4 Real Estate Moves You Need To Make in a Bear Market

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The current downturn has the stock market off by double digits on the year, but thanks to rising interest rates, investors are staring down a real estate bear market, as well. 

Even so, there’s no reason to sit on the sidelines and wait out the storm. Even if you’re not in a position to buy a property, there are real estate moves you can make right now that don’t require you to own any physical land or structures. 

In today’s bear market, real estate might just be the best hedge against sky-high inflation, a down stock market and crumbling cryptocurrencies. 

Consider balancing your portfolio with these well-timed real estate moves.

REITs Are on Sale — and a Great Hedge Against Inflation

Real estate investment trusts allow ordinary people to buy into large-scale real estate projects — including commercial, residential, debt, equity and infrastructure — without owning anything or shouldering all the risk.

Since the law requires them to pay at least 90% of their taxable profits back to investors as dividends, REITs are excellent income-producing investments — never a bad thing in times of fast-rising prices.

Unlike other alternative real estate offerings, you buy and sell REITs in shares on the open market, just like stocks, so you don’t have to commit to tying up your money for months or years. With many experts predicting that the current bear market will breed a recession, that kind of liquidity is more important than ever. 

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According to Fidelity, REITs are a perfect hedge against today’s high inflation because landlords adjust leases upwards when prices rise.

As a bonus, since stocks are down, REITs are down right along with them — which means they’re on sale. Some of the biggest and most respected REITs on the market were swept up in the stock downturn and are now trading at a steep discount. Digital Realty Trust (DLR), for example, is down nearly 30% on the year. Vornado Realty Trust has lost almost a third of its value in 2022.

Chase Annualized Returns With Private Real Estate Investments

Crowdfunding platforms made it easier to invest in private real estate funds, which are typically closed to the general public — but many are open only to wealthy accredited investors. Even those that welcome small-time players require you to tie up your money for extended periods and tend to come with hefty minimum investments.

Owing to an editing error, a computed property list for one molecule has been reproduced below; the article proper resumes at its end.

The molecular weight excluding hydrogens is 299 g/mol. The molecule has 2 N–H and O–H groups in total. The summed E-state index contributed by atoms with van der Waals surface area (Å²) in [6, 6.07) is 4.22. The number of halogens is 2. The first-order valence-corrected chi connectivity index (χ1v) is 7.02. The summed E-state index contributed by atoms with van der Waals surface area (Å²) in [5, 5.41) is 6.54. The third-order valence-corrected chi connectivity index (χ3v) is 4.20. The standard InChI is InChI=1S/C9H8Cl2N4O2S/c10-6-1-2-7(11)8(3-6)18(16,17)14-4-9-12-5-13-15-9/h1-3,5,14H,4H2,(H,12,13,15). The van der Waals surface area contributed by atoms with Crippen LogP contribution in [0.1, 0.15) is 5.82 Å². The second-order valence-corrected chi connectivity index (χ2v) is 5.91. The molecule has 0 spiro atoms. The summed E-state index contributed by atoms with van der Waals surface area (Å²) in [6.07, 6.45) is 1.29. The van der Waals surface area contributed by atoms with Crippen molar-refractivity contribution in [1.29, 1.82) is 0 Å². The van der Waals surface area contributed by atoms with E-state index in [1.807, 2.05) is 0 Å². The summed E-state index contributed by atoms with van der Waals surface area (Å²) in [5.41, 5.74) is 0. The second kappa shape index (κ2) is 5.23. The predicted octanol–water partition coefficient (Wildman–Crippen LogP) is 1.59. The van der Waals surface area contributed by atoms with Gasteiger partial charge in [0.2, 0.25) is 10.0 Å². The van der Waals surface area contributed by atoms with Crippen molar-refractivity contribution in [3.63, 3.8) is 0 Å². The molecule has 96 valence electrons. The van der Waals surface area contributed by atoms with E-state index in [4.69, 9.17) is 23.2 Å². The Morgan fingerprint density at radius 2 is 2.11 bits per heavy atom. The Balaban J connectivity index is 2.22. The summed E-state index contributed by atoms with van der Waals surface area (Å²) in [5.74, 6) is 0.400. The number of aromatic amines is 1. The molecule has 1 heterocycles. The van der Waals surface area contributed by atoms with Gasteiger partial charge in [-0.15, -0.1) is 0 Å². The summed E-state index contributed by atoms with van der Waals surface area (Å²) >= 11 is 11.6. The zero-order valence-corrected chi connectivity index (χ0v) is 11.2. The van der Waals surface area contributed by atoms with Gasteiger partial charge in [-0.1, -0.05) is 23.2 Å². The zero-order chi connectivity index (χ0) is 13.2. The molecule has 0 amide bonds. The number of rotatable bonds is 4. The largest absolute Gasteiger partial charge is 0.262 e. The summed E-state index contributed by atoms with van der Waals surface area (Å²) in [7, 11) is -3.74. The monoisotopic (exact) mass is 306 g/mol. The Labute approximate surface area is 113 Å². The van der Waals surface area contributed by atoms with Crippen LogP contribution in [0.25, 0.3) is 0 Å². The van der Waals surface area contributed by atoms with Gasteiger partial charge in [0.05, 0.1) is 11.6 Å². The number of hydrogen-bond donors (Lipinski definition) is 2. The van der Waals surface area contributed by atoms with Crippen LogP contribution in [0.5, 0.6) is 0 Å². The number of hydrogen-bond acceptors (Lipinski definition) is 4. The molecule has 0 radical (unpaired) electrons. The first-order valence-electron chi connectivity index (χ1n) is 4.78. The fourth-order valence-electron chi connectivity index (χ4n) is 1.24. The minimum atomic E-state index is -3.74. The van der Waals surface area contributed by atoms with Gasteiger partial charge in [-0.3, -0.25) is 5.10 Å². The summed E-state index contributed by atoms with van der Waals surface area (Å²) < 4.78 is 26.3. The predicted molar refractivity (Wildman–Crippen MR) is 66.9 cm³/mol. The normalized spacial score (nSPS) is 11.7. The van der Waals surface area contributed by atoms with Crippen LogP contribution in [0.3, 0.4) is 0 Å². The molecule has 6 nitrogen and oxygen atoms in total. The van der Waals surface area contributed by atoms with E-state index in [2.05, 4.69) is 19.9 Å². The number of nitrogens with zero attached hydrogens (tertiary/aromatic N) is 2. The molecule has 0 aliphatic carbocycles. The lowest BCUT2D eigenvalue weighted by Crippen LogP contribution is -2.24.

Concreit, however, separates itself from the crowded crowdfunding field by letting ordinary people buy in with no minimum investments — and every dollar invested is backed by real estate. There’s never a penalty against your principal for early withdrawals, although your dividend takes a hit if you bail within your first year. 

Concreit’s current rate is an impressive 5.5% annualized return.

You Don’t Need To Be a Farmer To Invest in Working Land

An investment in farmland separates your money from the whims of the market more than just about any other real estate venture, making it one of the best diversification buys you’ll find. According to AcreTrader, farmland earns you money in two ways — through land appreciation and annual cash rent. 

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The average annual return is a mighty 11% and farmland investors enjoy famously low volatility. Not only is it a hard asset that provides a hedge against inflation, but it’s an investment that lets you build equity over time.

Thinking of Buying? The Best Thing You Can Do is Nothing — For Now

The red-hot housing market that dominated the pandemic years sent prices climbing to record highs. Buyers were priced out and forced to put in above-list offers to avoid getting locked into bidding wars. 

For buyers who tried to wait out the storm, 2022 has been bittersweet. Although the market cooled and prices dropped, interest rates soared from historic lows below 3% to around 6% today. 

Homes were cheaper to buy, but money was more expensive to borrow — basically, buyers got a wash. 

According to Forbes, however, it might be worth their while to wait just a little bit longer. 

Housing sales have declined for several months in a row, with new single-family home sales falling by nearly 17% between April and May alone. While there’s no indication that a repeat of the 2008 crash is imminent, Forbes predicts that a significant correction could soon send prices low enough to negate the effects of rising interest rates. With a bear stock market likely to lead to a bear housing market, patience is expected to pay off in the coming months.

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